In December, 2019, severe acute respiratory syndrome coronavirus 2 (SARS-CoV-2), a novel coronavirus, emerged in Wuhan, China. Since then, the city of Wuhan has taken unprecedented measures in response to the outbreak, including extended school and workplace closures. We aimed to estimate the effects of physical distancing measures on the progression of the COVID-19 epidemic, hoping to provide some insights for the rest of the world.
To examine how changes in population mixing have affected outbreak progression in Wuhan, we used synthetic location-specific contact patterns in Wuhan and adapted these in the presence of school closures, extended workplace closures, and a reduction in mixing in the general community. Using these matrices and the latest estimates of the epidemiological parameters of the Wuhan outbreak, we simulated the ongoing trajectory of an outbreak in Wuhan using an age-structured susceptible-exposed-infected-removed (SEIR) model for several physical distancing measures. We fitted the latest estimates of epidemic parameters from a transmission model to data on local and internationally exported cases from Wuhan in an age-structured epidemic framework and investigated the age distribution of cases. We also simulated lifting of the control measures by allowing people to return to work in a phased-in way and looked at the effects of returning to work at different stages of the underlying outbreak (at the beginning of March or April).
Our projections show that physical distancing measures were most effective if the staggered return to work was at the beginning of April; this reduced the median number of infections by more than 92% (IQR 66–97) and 24% (13–90) in mid-2020 and end-2020, respectively. There are benefits to sustaining these measures until April in terms of delaying and reducing the height of the peak, median epidemic size at end-2020, and affording health-care systems more time to expand and respond. However, the modelled effects of physical distancing measures vary by the duration of infectiousness and the role school children have in the epidemic.
Restrictions on activities in Wuhan, if maintained until April, would probably help to delay the epidemic peak. Our projections suggest that premature and sudden lifting of interventions could lead to an earlier secondary peak, which could be flattened by relaxing the interventions gradually. However, there are limitations to our analysis, including large uncertainties around estimates of R0 and the duration of infectiousness.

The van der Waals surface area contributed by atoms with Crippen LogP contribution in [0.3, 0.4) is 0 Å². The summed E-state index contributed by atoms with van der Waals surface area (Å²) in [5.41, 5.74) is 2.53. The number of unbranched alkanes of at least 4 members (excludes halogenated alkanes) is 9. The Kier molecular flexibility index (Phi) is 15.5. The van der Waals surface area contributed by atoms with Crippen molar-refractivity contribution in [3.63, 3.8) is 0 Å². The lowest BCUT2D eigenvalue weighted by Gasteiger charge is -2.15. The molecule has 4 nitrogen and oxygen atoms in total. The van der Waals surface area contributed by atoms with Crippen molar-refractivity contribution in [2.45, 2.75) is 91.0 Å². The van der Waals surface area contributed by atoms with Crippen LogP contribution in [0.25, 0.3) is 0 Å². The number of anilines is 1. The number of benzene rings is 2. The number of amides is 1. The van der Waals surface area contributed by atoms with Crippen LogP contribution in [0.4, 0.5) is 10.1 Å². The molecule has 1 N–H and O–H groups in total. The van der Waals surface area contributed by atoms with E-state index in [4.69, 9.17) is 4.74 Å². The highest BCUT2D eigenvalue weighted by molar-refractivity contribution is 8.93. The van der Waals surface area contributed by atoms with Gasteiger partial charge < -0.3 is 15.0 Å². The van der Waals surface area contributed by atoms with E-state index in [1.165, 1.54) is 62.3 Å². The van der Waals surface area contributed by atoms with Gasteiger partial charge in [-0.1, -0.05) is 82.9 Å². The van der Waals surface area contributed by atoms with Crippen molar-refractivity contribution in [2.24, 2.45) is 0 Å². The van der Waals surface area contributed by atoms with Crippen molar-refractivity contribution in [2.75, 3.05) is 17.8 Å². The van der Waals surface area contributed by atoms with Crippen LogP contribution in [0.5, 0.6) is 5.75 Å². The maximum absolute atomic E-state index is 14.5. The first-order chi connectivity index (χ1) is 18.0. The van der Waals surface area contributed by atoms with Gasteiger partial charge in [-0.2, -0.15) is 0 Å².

Bill & Melinda Gates Foundation, National Institute for Health Research, Wellcome Trust, and Health Data Research UK.
Since then, the local and national governments have taken unprecedented measures in response to the coronavirus disease 2019 (COVID-19) outbreak caused by SARS-CoV-2.
Exit screening of passengers was shortly followed by travel restrictions in Wuhan on Jan 23, 2020, halting all means of unauthorised travel into and out of the city. Similar control measures were extended to the entire province of Hubei by Jan 26, 2020.
Non-pharmaceutical physical distancing interventions, such as extended school closures and workplace distancing, were introduced to reduce the impact of the COVID-19 outbreak in Wuhan.
Within the city, schools remained closed, Lunar New Year holidays were extended so that people stayed away from their workplaces, and the local government promoted physical distancing and encouraged residents to avoid crowded places. These measures greatly changed age-specific mixing patterns within the population in previous outbreak response efforts for other respiratory infectious diseases.
Although travel restrictions undoubtedly had a role in reducing exportations of infections outside Wuhan and delayed the onset of outbreaks in other regions,
changes in mixing patterns affected the trajectory of the outbreak within Wuhan itself. To estimate the effects of physical distancing measures on the progression of the COVID-19 epidemic, we look at Wuhan, hoping to provide some insights for the rest of the world.
Evidence before this study
Severe acute respiratory syndrome coronavirus 2 (SARS-CoV-2) emerged in Wuhan, China in late 2019. In mid-January, 2020, schools and workplaces closed as part of the Lunar New Year holidays. These closures were then extended to prevent SARS-CoV-2 spread. The intended effect of such physical distancing measures was to reduce person-to-person contact, which spreads infectious diseases. Epidemic parameters, such as time-dependent reproduction numbers governing SARS-CoV-2 transmission in Wuhan, have been estimated based on local and internationally exported cases. The frequency of contacts in different age groups and locations (schools, workplaces, households, and others) in China has also been previously estimated. We searched PubMed and medRxiv for studies published in English up to March 7, 2020, with the terms “coronavirus AND (school OR work) AND (Wuhan OR Hubei)” and identified 108 and 130 results, respectively. However, to our knowledge, no published article has reported use of location-specific transmission models that consider the impacts of school or workplace closures to study the spread of SARS-CoV-2 in Wuhan.
Added value of this study
We built an age-specific and location-specific transmission model to assess progression of the Wuhan outbreak under different scenarios of school and workplace closure. We found that changes to contact patterns are likely to have substantially delayed the epidemic peak and reduced the number of coronavirus disease 2019 (COVID-19) cases in Wuhan. If these restrictions are lifted in March, 2020, a second peak of cases might occur in late August, 2020. Such a peak could be delayed by 2 months if the restrictions were relaxed a month later, in April, 2020.